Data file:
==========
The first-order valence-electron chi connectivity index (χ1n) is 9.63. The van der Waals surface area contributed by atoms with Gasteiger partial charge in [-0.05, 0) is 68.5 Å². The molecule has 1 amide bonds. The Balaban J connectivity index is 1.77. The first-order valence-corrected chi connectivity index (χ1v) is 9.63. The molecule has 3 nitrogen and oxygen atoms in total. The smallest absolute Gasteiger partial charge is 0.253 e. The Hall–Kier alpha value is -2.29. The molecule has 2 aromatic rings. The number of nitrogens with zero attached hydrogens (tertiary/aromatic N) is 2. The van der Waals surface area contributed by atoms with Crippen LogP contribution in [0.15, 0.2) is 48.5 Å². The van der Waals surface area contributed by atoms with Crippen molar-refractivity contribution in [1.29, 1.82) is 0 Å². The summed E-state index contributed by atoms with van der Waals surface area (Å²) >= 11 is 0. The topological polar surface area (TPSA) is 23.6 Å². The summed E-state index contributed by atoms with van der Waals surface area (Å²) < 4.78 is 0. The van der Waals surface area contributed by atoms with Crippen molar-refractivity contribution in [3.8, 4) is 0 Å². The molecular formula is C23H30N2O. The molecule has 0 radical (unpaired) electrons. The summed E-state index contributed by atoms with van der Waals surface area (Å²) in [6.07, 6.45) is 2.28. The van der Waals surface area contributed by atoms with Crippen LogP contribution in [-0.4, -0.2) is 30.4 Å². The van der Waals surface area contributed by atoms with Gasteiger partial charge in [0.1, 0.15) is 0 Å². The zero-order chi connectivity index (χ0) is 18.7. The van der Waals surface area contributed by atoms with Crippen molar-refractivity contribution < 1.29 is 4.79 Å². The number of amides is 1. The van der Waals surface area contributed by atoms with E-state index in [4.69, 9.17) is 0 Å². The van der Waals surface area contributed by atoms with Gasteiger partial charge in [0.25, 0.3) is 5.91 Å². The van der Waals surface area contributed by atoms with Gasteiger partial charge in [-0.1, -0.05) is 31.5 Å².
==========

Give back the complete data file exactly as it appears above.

The first-order valence-electron chi connectivity index (χ1n) is 9.63. The van der Waals surface area contributed by atoms with Gasteiger partial charge in [-0.05, 0) is 68.5 Å². The molecule has 1 amide bonds. The Balaban J connectivity index is 1.77. The first-order valence-corrected chi connectivity index (χ1v) is 9.63. The molecule has 3 nitrogen and oxygen atoms in total. The smallest absolute Gasteiger partial charge is 0.253 e. The Hall–Kier alpha value is -2.29. The molecule has 2 aromatic rings. The number of nitrogens with zero attached hydrogens (tertiary/aromatic N) is 2. The van der Waals surface area contributed by atoms with Crippen LogP contribution in [0.15, 0.2) is 48.5 Å². The van der Waals surface area contributed by atoms with Crippen molar-refractivity contribution in [1.29, 1.82) is 0 Å². The summed E-state index contributed by atoms with van der Waals surface area (Å²) >= 11 is 0. The topological polar surface area (TPSA) is 23.6 Å². The summed E-state index contributed by atoms with van der Waals surface area (Å²) < 4.78 is 0. The van der Waals surface area contributed by atoms with Crippen molar-refractivity contribution in [3.8, 4) is 0 Å². The molecular formula is C23H30N2O. The molecule has 0 radical (unpaired) electrons. The summed E-state index contributed by atoms with van der Waals surface area (Å²) in [6.07, 6.45) is 2.28. The van der Waals surface area contributed by atoms with Crippen LogP contribution in [-0.4, -0.2) is 30.4 Å². The van der Waals surface area contributed by atoms with Gasteiger partial charge in [0.1, 0.15) is 0 Å². The zero-order chi connectivity index (χ0) is 18.7. The van der Waals surface area contributed by atoms with Crippen molar-refractivity contribution < 1.29 is 4.79 Å². The number of amides is 1. The van der Waals surface area contributed by atoms with E-state index in [4.69, 9.17) is 0 Å². The van der Waals surface area contributed by atoms with Gasteiger partial charge in [0.25, 0.3) is 5.91 Å². The van der Waals surface area contributed by atoms with Gasteiger partial charge in [-0.1, -0.05) is 31.5 Å².